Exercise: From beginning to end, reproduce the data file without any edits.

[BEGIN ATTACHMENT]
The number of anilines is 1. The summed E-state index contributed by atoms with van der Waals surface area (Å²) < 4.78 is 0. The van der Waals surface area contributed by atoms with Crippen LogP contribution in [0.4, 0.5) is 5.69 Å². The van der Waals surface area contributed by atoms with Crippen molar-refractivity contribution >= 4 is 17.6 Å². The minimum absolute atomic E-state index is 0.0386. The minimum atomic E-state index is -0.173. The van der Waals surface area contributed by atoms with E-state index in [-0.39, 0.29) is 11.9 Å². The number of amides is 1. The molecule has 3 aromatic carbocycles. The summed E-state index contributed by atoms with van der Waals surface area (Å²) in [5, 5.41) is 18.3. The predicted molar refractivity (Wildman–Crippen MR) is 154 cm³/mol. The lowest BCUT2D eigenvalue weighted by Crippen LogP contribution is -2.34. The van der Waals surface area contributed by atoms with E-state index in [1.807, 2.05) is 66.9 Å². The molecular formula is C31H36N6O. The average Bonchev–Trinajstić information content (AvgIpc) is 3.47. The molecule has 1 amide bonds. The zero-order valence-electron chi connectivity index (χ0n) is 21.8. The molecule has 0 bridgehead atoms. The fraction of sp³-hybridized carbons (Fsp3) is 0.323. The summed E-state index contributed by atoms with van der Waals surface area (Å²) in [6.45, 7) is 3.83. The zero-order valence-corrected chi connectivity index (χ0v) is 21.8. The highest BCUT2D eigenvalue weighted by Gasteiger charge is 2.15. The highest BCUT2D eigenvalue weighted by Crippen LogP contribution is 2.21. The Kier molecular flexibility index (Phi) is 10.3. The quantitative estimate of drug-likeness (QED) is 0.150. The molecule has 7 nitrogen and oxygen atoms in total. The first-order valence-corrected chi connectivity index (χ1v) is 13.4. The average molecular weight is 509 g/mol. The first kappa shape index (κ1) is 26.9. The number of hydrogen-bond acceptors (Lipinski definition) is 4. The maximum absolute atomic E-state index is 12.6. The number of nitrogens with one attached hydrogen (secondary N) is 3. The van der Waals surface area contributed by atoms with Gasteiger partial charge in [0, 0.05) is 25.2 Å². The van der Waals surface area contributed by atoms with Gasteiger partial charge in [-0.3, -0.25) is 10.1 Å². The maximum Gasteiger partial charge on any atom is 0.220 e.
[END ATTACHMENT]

The number of anilines is 1. The summed E-state index contributed by atoms with van der Waals surface area (Å²) < 4.78 is 0. The van der Waals surface area contributed by atoms with Crippen LogP contribution in [0.4, 0.5) is 5.69 Å². The van der Waals surface area contributed by atoms with Crippen molar-refractivity contribution >= 4 is 17.6 Å². The minimum absolute atomic E-state index is 0.0386. The minimum atomic E-state index is -0.173. The van der Waals surface area contributed by atoms with E-state index in [-0.39, 0.29) is 11.9 Å². The number of amides is 1. The molecule has 3 aromatic carbocycles. The summed E-state index contributed by atoms with van der Waals surface area (Å²) in [5, 5.41) is 18.3. The predicted molar refractivity (Wildman–Crippen MR) is 154 cm³/mol. The lowest BCUT2D eigenvalue weighted by Crippen LogP contribution is -2.34. The van der Waals surface area contributed by atoms with E-state index in [1.807, 2.05) is 66.9 Å². The molecular formula is C31H36N6O. The average Bonchev–Trinajstić information content (AvgIpc) is 3.47. The molecule has 1 amide bonds. The zero-order valence-electron chi connectivity index (χ0n) is 21.8. The molecule has 0 bridgehead atoms. The fraction of sp³-hybridized carbons (Fsp3) is 0.323. The summed E-state index contributed by atoms with van der Waals surface area (Å²) in [6.45, 7) is 3.83. The zero-order valence-corrected chi connectivity index (χ0v) is 21.8. The highest BCUT2D eigenvalue weighted by Gasteiger charge is 2.15. The highest BCUT2D eigenvalue weighted by Crippen LogP contribution is 2.21. The Kier molecular flexibility index (Phi) is 10.3. The quantitative estimate of drug-likeness (QED) is 0.150. The molecule has 7 nitrogen and oxygen atoms in total. The first-order valence-corrected chi connectivity index (χ1v) is 13.4. The average molecular weight is 509 g/mol. The first kappa shape index (κ1) is 26.9. The number of hydrogen-bond acceptors (Lipinski definition) is 4. The maximum absolute atomic E-state index is 12.6. The number of nitrogens with one attached hydrogen (secondary N) is 3. The van der Waals surface area contributed by atoms with Gasteiger partial charge in [0, 0.05) is 25.2 Å². The van der Waals surface area contributed by atoms with Gasteiger partial charge in [-0.3, -0.25) is 10.1 Å². The maximum Gasteiger partial charge on any atom is 0.220 e.